Members of the Greater Jamaica Development Corporation board gathered in the Harvest Room Wednesday afternoon for an update on the ambitious Jamaica Now Action, first introduced in June 2015.
Facilitated by deputy borough president Melva Miller, the meeting marked a year and a half into the proposal.
“We feel that this is a good time to talk about some of the key projects, where they are and what we have to look forward to,” Miller said.
A board assembled by the Borough President’s office to facilitate the plan gave the details on the plan’s progress and its many initiatives that are a part of Jamaica Now. On that board is member of the economic development team with the Borough President’s office Shurn Anderson, Jamaica Queens native and co-chair of the Jamaica Now leadership council Ian Harris, fellow co-chair and director at the Regional Planning Association Pierina Ana Sanchez, Stephen Everett with the Queens office of City Planning, Queens director for the New York City Economic Development Corporation Eleni Bourinaris, and finally, Rebecca Blatt who works under Deputy Mayor Alicia Glen at City Hall.
First up was an update on some of the key projects that were a part of the plan. Among those projects is the mixed-income housing planned for the vacant 168th Street garage formerly owned by the New York City Police Department. According to the panel, the community vocalized a concern over using this property for something that could benefit locals.
“We are very close to selecting a developer and we hope to announce something in the coming month,” Bourinaris said.
She said that the board anticipates that there will be at least 350-units in the approximately 20-story development. They are hoping to provide energy efficient affordable housing units complete with community rooms and rooftop areas. The construction of the site is said to bring at least 500 temporary and permanent jobs to the area. Bourinaris said that the board is “working very closely with the local elected officials” to make a decision that is beneficial to the community.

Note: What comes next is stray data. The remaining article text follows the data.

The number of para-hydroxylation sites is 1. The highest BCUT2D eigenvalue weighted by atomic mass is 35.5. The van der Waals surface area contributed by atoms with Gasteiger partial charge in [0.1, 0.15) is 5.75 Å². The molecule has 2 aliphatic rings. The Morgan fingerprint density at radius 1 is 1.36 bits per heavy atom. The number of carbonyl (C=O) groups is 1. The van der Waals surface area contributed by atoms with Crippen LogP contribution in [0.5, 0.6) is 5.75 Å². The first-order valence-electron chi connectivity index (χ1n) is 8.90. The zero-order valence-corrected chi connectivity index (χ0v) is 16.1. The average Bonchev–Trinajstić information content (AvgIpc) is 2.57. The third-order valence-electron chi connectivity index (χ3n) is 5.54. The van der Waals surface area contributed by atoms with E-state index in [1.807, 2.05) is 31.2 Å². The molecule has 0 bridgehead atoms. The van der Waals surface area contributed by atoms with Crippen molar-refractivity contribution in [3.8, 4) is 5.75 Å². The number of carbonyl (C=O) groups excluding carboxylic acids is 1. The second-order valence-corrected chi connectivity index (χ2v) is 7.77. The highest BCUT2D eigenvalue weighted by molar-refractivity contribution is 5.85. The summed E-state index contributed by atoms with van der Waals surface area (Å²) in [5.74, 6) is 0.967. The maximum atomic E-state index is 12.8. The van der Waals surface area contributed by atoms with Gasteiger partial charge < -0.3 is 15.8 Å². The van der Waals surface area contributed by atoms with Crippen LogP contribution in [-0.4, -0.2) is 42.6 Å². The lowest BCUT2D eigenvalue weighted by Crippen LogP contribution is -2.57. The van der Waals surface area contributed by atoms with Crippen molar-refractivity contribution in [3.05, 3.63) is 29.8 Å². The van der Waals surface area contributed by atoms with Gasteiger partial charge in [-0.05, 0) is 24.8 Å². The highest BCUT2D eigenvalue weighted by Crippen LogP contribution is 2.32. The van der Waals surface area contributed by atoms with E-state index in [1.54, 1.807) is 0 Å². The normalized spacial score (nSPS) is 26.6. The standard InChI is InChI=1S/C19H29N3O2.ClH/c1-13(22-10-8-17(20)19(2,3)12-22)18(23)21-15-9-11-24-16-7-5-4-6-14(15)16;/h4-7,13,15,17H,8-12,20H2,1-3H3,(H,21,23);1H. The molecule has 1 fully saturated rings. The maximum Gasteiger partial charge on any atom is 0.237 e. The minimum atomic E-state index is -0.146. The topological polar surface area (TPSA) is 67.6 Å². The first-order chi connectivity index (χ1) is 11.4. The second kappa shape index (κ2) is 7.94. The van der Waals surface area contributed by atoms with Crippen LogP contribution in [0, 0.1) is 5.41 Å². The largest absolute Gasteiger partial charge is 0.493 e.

In addition to this proposed property on 168th, improvements to seven storefronts along Sutphin Blvd have been made with help from New York City Small Business Services, as well as the installation of more than 18 LinkNYC kiosks, which provide free wi-fi and charging stations, have been installed in the neighborhood. Finally, Rufus King Park has seen a number of fixes including new fencing and the installation of water sprinklers for children to enjoy during the summer.
In August, Gov. Andrew Cuomo announced that Jamaica was the recipient of a statewide grant to help push development in SOutheast Queens further. GJDC received $10 million in grant money to put towards additional capital improvements.
Next was transit. Shortly after the Jamaica Now plan was announced, the NYC Department of Transportation became heavily involved with identifying troubled transit areas in the neighborhoods. Blatt announced that the DOT study to identify streetscape improvements was well underway with help of feedback from the community collected last year.
“DOT reached 450 people by survey and launched a street ambassador program set to resume in December, as well as meeting with the Community Board 12 Transportation Committee on December 13,” she said.
Everett wrapped up the update with the progress on the controversial hotel development plans for Southeast Queens. Due to the city’s investment in Jamaica, he pointed out that their has been a spur of interest from private companies wanting to bring housing, retail and hotels to the area.
“On the horizon are approximately 3,000 to 3,500 new housing units, over 200,000 square feet of retail space and over 2000 hotel units are expected to come to the area in the next five years,” Everett detailed.
Borough President Melinda Katz, one of the main flag bearers of the initiative to make Jamaica a center for commerce and urban development for tourists and potential residents alike, stopped by to give her remarks on the progress of the plan.
“Folks do want to come here, live here and play here,” Katz said. “Working on Jamaica Now, we want to make sure that the rest of the city sees what we saw. With over $150 million in investments from the city and over $10 million in investments from the state, I think that we have arrived.”